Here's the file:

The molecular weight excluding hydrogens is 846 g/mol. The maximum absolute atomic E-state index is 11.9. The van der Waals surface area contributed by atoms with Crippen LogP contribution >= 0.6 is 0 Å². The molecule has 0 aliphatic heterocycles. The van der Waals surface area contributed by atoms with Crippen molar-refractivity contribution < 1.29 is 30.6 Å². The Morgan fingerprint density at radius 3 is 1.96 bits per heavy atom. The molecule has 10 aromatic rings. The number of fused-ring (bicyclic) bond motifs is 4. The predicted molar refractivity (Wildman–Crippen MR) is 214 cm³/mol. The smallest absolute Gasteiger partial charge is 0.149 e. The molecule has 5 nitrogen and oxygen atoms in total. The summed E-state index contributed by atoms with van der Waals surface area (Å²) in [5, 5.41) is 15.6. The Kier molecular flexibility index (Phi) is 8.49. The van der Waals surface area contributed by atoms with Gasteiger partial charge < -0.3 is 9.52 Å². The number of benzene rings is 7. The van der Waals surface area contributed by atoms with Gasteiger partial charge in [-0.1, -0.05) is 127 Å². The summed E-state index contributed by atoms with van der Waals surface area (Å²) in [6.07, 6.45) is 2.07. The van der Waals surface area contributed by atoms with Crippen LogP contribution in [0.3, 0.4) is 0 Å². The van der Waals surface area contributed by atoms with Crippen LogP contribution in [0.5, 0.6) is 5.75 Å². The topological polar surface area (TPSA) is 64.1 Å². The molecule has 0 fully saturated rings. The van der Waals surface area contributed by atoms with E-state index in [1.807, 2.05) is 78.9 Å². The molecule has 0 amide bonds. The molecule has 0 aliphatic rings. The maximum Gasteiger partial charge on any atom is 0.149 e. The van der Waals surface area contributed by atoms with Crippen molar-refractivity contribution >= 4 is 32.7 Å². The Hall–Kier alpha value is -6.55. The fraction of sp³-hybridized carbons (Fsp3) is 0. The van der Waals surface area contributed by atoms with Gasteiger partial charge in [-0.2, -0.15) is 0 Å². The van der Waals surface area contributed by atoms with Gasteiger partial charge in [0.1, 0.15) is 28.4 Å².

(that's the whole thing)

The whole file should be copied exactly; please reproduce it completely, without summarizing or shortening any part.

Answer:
The molecular weight excluding hydrogens is 846 g/mol. The maximum absolute atomic E-state index is 11.9. The van der Waals surface area contributed by atoms with Crippen LogP contribution >= 0.6 is 0 Å². The molecule has 0 aliphatic heterocycles. The van der Waals surface area contributed by atoms with Crippen molar-refractivity contribution < 1.29 is 30.6 Å². The Morgan fingerprint density at radius 3 is 1.96 bits per heavy atom. The molecule has 10 aromatic rings. The number of fused-ring (bicyclic) bond motifs is 4. The predicted molar refractivity (Wildman–Crippen MR) is 214 cm³/mol. The smallest absolute Gasteiger partial charge is 0.149 e. The molecule has 5 nitrogen and oxygen atoms in total. The summed E-state index contributed by atoms with van der Waals surface area (Å²) in [5, 5.41) is 15.6. The Kier molecular flexibility index (Phi) is 8.49. The van der Waals surface area contributed by atoms with Gasteiger partial charge < -0.3 is 9.52 Å². The number of benzene rings is 7. The van der Waals surface area contributed by atoms with Gasteiger partial charge in [-0.1, -0.05) is 127 Å². The summed E-state index contributed by atoms with van der Waals surface area (Å²) in [6.07, 6.45) is 2.07. The van der Waals surface area contributed by atoms with Crippen LogP contribution in [0.3, 0.4) is 0 Å². The van der Waals surface area contributed by atoms with Crippen LogP contribution in [0.5, 0.6) is 5.75 Å². The topological polar surface area (TPSA) is 64.1 Å². The molecule has 0 fully saturated rings. The van der Waals surface area contributed by atoms with E-state index in [1.807, 2.05) is 78.9 Å². The molecule has 0 amide bonds. The molecule has 0 aliphatic rings. The maximum Gasteiger partial charge on any atom is 0.149 e. The van der Waals surface area contributed by atoms with Crippen molar-refractivity contribution >= 4 is 32.7 Å². The Hall–Kier alpha value is -6.55. The fraction of sp³-hybridized carbons (Fsp3) is 0. The van der Waals surface area contributed by atoms with Gasteiger partial charge in [-0.2, -0.15) is 0 Å². The van der Waals surface area contributed by atoms with Gasteiger partial charge in [0.1, 0.15) is 28.4 Å².